So my host family ordered hot pot for dinner the other night, which is a novel idea in itself. That is to say, my mother placed an order online, and not long after, a delivery man knocked on our apartment door with a massive box, containing all the components of a Sichuan-style hotpot meal. I guess, if you have a strong but isolated online infrastructure, near full employment, and a love of spicy foods, anything can be arranged. Thanks, China.
As my mom unpacks the box, a hotpot restaurant begins to take form right on our kitchen table, complete with a portable, tabletop hotpot burner. The hearty smell and arranged components on the table accelerate my hunger, right as my host mom fills the pot up with broth. It looks like the same broth we had tried to avoid in Chengdu, blood red from the amount of spice. I don’t think much of it, though, after all, I had been among the only people in our group who could stomach the spicy broth. So I sit at the table eagerly.
My family joins me and we begin to eat. And, let me tell you, it is as deeply spicy as it appears—possibly more. A single bite feels somewhat harmless. Just the desirable amount of spice. But with each subsequent bite, the feeling intensifies. It’s delicious, so I don’t slow down, but my mouth is tingling and my lips are numb from the Sichuan peppercorns. The pot is boiling violently, and spicy steam is filling the room, strong enough to make me cough. Red broth splatters on the table.
The irony of it all crosses my mind. Just the previous night, my host mom had praised my spice tolerance. “It’s good they match you with me,” she had exclaimed. “Most Yunnan families eat simple foods [motioning to the steamed cabbage], but my family like spicy and flavorful.” She was noting my propensity to dive straight into the most spicy dish, which I almost always praised. “It’s not hot for you at all?” she would ask. It never was.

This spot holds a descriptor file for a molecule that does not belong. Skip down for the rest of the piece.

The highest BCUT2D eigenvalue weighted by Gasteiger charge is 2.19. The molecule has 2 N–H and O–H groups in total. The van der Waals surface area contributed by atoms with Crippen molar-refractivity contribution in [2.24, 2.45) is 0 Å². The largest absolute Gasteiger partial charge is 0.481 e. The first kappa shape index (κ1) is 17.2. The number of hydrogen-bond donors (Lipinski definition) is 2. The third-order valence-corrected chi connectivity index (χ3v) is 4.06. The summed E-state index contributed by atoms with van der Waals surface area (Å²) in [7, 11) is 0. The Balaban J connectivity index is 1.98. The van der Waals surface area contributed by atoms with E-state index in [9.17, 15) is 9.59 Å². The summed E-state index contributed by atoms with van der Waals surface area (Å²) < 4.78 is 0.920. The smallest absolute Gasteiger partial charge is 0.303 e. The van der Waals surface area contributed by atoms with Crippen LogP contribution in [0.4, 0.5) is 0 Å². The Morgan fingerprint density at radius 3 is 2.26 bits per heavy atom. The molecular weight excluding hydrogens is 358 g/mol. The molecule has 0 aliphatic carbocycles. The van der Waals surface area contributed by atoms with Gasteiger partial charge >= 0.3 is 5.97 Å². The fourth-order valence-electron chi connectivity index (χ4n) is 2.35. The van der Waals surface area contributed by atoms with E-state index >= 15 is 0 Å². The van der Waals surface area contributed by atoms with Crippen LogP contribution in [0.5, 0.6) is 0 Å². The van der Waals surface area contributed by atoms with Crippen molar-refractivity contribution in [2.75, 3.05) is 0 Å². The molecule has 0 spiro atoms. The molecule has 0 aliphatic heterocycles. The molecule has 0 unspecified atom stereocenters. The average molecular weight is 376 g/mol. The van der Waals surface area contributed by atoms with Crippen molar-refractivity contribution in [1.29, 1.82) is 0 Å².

But now it seems she has found my limit.
I sit sheepishly for a few minutes forcing meat and vegetables down my throat—it’s still delicious, after all. But midway through the meal, to my relief, my mom reveals that I’m not the only one suffering. “It’s too hot!” She slams her hand down on the table as she speaks. She explains that it’s their first time trying this restaurant, and that it is the spiciest hotpot even she has had. Grandma reacts differently, running upstairs and returning with a giant bottle of Coke, which she then proceeds to pour into individual bowls for us. Then, she starts grabbing other foods: a sliced watermelon; leftover zucchini; a roast duck. I truly don’t know how she emerged with all this food so quickly.
We eat the other foods along side our hotpot main course, and they help alleviate the spice. With each bite of hotpot, my host mom mumbles, under her breath, “terrible, terrible,” but she keeps eating it nonetheless. The pot boils. We eat until full.
The meal comes to a close. And just as the numbness of my lips fades, my mom sits back in her chair, looks at the plethora of leftover broth, and says: “Okay, we have this again tomorrow?”
P.S. I should add that this whole story took place while wearing giant plastic bibs, provided with the hotpot delivery. Unreal, China.